Turkey condemned for banning Kurdish party

The European Court of Human Rights condemned Turkey for its 2009 banning of the pro-Kurdish Democratic Society Party.

ERBIL, Iraqi Kurdistan (K24) - The European Court of Human Rights (ECtHR) condemned Turkey for its 2009 banning of the pro-Kurdish Democratic Society Party (DTP).

According to a judgement released on the ECtHR website on Tuesday, Turkey is believed to have violated the party’s right to freedom of assembly and its co-presidents’ rights to free elections.

The European rights court reasoned that the DTP was a main political actor "in favour of a peaceful solution to the Kurdish problem" in Turkey.

Turkey's Constitutional Court banned DTP, claiming it was a "focal point of activities against the indivisible unity of the [Turkish] state, the country and the nation." The country's then chief prosecutor, Abdurrahman Yalcinkaya, accused DTP of taking orders from the Kurdistan Workers’ Party (PKK).

DTP leaders Ahmet Turk and Aysel Tugluk were stripped of parliamentary immunity by the top Turkish court and were banned from politics for five years. Both leaders' memberships to the Turkish Parliament were subsequently removed.

The ECtHR also charged Turkey to pay Turk and Tugluk thirty thousand Euros each in penalty, in a binding decision.

DTP was the last of the seven pro-Kurdish political parties that the highest Turkish court banned between the years 1993 and 2009.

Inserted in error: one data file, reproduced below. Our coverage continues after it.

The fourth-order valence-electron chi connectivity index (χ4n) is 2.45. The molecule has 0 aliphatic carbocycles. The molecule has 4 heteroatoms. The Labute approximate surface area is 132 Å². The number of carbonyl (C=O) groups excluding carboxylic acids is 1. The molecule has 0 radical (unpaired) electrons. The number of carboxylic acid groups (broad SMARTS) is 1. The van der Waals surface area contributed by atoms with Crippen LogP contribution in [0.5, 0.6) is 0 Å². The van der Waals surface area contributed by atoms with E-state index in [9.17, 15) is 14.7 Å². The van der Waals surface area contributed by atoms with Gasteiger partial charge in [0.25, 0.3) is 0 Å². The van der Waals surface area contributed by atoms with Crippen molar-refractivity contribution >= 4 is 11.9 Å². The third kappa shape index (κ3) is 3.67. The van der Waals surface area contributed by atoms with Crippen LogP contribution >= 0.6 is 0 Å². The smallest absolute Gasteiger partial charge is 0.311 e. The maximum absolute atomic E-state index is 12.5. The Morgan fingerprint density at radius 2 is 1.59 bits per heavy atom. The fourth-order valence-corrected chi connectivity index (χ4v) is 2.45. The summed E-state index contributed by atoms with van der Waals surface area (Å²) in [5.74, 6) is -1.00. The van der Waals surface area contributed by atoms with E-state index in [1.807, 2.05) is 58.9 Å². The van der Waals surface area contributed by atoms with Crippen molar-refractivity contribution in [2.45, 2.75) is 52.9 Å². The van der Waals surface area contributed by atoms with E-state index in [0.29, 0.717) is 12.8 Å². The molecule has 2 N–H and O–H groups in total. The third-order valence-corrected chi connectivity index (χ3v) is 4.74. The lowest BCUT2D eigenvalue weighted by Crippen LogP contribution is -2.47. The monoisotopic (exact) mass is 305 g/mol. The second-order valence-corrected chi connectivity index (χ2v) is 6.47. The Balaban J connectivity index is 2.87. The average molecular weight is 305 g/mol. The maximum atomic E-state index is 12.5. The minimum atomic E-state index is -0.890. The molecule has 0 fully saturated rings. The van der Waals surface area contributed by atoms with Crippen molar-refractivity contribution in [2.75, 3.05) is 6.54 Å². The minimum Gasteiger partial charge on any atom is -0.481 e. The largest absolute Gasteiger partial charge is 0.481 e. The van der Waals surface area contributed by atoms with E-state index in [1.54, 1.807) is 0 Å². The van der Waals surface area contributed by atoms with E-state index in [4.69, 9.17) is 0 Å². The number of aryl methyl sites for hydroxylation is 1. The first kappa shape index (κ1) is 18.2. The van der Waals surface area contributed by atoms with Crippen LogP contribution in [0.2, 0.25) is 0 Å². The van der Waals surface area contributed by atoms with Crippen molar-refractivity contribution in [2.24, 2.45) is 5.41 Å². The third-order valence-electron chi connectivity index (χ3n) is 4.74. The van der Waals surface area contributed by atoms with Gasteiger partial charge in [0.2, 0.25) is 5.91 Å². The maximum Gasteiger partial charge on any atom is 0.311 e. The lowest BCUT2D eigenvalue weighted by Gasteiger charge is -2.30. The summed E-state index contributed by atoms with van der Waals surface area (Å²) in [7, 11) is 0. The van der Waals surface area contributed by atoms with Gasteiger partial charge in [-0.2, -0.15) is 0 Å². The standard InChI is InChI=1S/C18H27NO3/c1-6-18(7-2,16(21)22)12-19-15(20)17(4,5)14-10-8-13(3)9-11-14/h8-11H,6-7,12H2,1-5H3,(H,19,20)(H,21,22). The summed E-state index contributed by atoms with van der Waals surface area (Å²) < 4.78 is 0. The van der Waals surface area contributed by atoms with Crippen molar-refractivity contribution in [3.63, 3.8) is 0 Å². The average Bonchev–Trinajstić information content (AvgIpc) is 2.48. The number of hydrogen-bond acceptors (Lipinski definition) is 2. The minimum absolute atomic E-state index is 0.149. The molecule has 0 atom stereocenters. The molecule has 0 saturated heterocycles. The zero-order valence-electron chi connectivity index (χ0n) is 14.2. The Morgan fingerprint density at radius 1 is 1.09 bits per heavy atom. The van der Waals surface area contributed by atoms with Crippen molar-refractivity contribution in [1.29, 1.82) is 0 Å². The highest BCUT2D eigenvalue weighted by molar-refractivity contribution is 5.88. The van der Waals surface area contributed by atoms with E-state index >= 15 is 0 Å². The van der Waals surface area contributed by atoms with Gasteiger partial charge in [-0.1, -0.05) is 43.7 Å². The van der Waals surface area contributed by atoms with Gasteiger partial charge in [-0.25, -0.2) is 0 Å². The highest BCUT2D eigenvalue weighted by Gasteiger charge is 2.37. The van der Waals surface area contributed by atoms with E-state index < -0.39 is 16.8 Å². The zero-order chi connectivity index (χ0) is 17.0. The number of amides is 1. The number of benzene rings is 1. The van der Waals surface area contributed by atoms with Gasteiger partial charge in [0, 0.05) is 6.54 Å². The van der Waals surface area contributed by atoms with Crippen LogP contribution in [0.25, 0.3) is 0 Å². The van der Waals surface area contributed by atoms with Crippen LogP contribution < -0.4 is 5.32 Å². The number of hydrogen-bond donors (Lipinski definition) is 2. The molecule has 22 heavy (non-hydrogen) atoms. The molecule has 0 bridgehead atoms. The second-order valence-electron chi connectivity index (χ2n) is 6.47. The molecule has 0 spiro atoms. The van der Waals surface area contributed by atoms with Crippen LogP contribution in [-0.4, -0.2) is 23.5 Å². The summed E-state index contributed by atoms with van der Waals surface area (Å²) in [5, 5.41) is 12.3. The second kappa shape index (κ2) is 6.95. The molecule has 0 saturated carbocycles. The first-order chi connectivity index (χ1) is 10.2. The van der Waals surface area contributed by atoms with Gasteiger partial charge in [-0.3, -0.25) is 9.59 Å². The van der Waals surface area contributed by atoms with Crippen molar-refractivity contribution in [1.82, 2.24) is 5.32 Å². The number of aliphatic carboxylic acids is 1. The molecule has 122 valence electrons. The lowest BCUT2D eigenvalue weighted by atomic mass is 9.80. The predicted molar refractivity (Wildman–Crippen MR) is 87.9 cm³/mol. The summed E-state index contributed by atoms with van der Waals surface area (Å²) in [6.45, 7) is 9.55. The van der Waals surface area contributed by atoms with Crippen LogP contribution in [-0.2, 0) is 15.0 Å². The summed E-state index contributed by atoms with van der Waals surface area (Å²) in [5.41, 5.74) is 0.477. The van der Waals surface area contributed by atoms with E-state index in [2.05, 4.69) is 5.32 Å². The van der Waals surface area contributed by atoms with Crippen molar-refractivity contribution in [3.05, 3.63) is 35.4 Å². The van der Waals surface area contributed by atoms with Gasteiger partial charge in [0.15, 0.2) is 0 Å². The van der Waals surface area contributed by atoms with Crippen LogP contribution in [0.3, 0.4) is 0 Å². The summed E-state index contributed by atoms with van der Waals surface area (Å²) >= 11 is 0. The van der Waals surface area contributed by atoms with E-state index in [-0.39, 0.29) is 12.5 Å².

Peace and Democracy Party (BDP) succeeded the DTP but dissolved itself in 2014, giving way to the rise of the Peoples' Democratic Party (HDP), co-headed by Selahattin Demirtas and Figen Yuksekdag.

Meanwhile, the ECtHR rejected a demand by two Kurdish lawyers for an interim injunction to remove the ongoing curfew in the town of Cizre in Sirnak Province.

Cizre has been the focal point of intermittent weeks-long curfews by Turkish authorities. Turkey's army and police have been locked in street clashes with local affiliates of the PKK since September 2015.

Erkan Senses, one of the lawyers who filed an appeal to the ECtHR on behalf of a Cizre resident, told K24 in an online messaging service that their appeal was reviewed by one judge and not a panel.

He revealed that the court decided it cannot rule out an injunction order to the Turkish authorities with the evidence and data presented. Senses said that he and his team could appeal again “if the conditions change."